Swiftiana ...

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Charles Henry Wilson
R. Phillips, 1804 - Authors, Irish
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Page 46 - As to parliaments, I adored the wisdom of that Gothic institution which made them annual, and I was confident our liberty could never be placed upon a firm foundation until that ancient law were restored among us. For who sees not that, while such assemblies are permitted to have a longer duration, there grows up a commerce of corruption between the ministry and the deputies, wherein they both find their accounts, to the manifest danger of liberty ; which traffic would never answer the design nor...
Page 212 - Nibelunge," such as it was written down at the end of the twelfth, or the beginning of the thirteenth century, is
Page 46 - I ever abominated that scheme of politics (now about thirty years old) of setting up a monied interest in opposition to the landed. For I conceived, there could not be a truer maxim in our government than this, That the possessors of the soil are the best judges of what is for the advantage of the kingdom.
Page 182 - But if you had supped with me, as in all reason you ought to have done, you must then have drank with me.
Page 182 - A couple of lobsters ; ay, that would have done very well ; two shillings— tarts, a shilling ; but you will drink a glass of wine with me, though you supped so much before your usual time only to spare my pocket ?' ' No, we had rather talk with you than drink with you.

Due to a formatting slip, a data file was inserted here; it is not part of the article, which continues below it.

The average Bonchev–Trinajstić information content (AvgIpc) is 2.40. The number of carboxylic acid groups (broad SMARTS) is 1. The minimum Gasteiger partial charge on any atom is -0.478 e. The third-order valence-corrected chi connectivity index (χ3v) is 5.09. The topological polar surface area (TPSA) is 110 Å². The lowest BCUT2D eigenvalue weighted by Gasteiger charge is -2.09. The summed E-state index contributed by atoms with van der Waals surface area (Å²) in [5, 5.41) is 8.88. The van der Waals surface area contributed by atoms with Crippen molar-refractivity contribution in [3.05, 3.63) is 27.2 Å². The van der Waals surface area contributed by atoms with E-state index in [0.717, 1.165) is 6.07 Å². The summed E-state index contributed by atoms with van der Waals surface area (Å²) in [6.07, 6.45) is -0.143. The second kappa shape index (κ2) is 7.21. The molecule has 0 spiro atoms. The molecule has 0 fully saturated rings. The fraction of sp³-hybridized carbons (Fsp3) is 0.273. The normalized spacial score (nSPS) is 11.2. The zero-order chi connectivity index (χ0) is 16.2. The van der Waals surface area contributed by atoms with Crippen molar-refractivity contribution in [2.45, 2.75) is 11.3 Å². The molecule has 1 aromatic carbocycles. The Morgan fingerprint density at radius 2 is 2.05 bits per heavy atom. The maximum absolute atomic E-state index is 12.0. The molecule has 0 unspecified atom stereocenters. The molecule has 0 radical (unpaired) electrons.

Page 45 - As to what is called a revolution principle, my opinion was this; that whenever those evils which usually attend and follow a violent change of government, were not in probability so pernicious as the grievance we suffer under a present power, then the public good will justify such a revolution.
Page 88 - I should not choose to be often seen in his company. But I know your affection for wherewith proceeds from your partiality to Dean Swift, whom I can often laugh with, whose style I can even approve, but surely can never admire. It has no harmony, no eloquence, no ornament, and not much correctness, whatever the English may imagine. Were not their literature still in a somewhat barbarous state, that author's place would not be so high among their classics.
Page 90 - And if, for an excuse, they pretend they will send for his body, let them know it is mine; and rather than send it, I will take up the bones, and make of it a skeleton, and put it in my register office, to be a memorial of their baseness to all posterity.
Page 50 - I'll drink it myself. Why, take you, you are wiser than a paltry curate whom I asked to dine with me a few days ago ; for upon my making the same speech to him, he said, he did not understand such usage, and so walked off without his dinner. By the same token, I told the gentleman who recommended him to me, that the fellow was a blockhead, and I had done with him."— SHERIDAN'S Life of Swift.
Page 45 - I had likewise in those days a mortal antipathy against standing armies in times of peace. Because I always took standing armies to be only servants hired by the master of the family for keeping his own children in slavery...

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